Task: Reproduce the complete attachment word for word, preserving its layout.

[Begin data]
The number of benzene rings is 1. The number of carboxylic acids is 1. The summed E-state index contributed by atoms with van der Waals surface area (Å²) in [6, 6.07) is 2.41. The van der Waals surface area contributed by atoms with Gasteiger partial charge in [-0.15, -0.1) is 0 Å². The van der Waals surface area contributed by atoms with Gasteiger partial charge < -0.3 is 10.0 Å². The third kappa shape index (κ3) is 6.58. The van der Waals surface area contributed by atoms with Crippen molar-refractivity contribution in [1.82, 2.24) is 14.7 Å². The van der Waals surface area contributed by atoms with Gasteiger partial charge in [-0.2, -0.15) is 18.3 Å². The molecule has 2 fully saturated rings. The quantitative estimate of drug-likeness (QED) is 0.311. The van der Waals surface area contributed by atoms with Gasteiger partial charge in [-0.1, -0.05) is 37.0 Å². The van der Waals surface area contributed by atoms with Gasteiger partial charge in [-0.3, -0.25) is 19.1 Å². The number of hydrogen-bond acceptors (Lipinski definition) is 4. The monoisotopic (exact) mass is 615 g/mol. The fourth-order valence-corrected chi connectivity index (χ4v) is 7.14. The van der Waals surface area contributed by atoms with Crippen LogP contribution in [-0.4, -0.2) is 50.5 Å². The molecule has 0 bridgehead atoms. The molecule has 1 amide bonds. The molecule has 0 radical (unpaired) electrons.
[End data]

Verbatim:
The number of benzene rings is 1. The number of carboxylic acids is 1. The summed E-state index contributed by atoms with van der Waals surface area (Å²) in [6, 6.07) is 2.41. The van der Waals surface area contributed by atoms with Gasteiger partial charge in [-0.15, -0.1) is 0 Å². The van der Waals surface area contributed by atoms with Gasteiger partial charge < -0.3 is 10.0 Å². The third kappa shape index (κ3) is 6.58. The van der Waals surface area contributed by atoms with Crippen molar-refractivity contribution in [1.82, 2.24) is 14.7 Å². The van der Waals surface area contributed by atoms with Gasteiger partial charge in [-0.2, -0.15) is 18.3 Å². The molecule has 2 fully saturated rings. The quantitative estimate of drug-likeness (QED) is 0.311. The van der Waals surface area contributed by atoms with Gasteiger partial charge in [-0.1, -0.05) is 37.0 Å². The van der Waals surface area contributed by atoms with Gasteiger partial charge in [-0.3, -0.25) is 19.1 Å². The number of hydrogen-bond acceptors (Lipinski definition) is 4. The monoisotopic (exact) mass is 615 g/mol. The fourth-order valence-corrected chi connectivity index (χ4v) is 7.14. The van der Waals surface area contributed by atoms with Crippen LogP contribution in [-0.4, -0.2) is 50.5 Å². The molecule has 0 bridgehead atoms. The molecule has 1 amide bonds. The molecule has 0 radical (unpaired) electrons.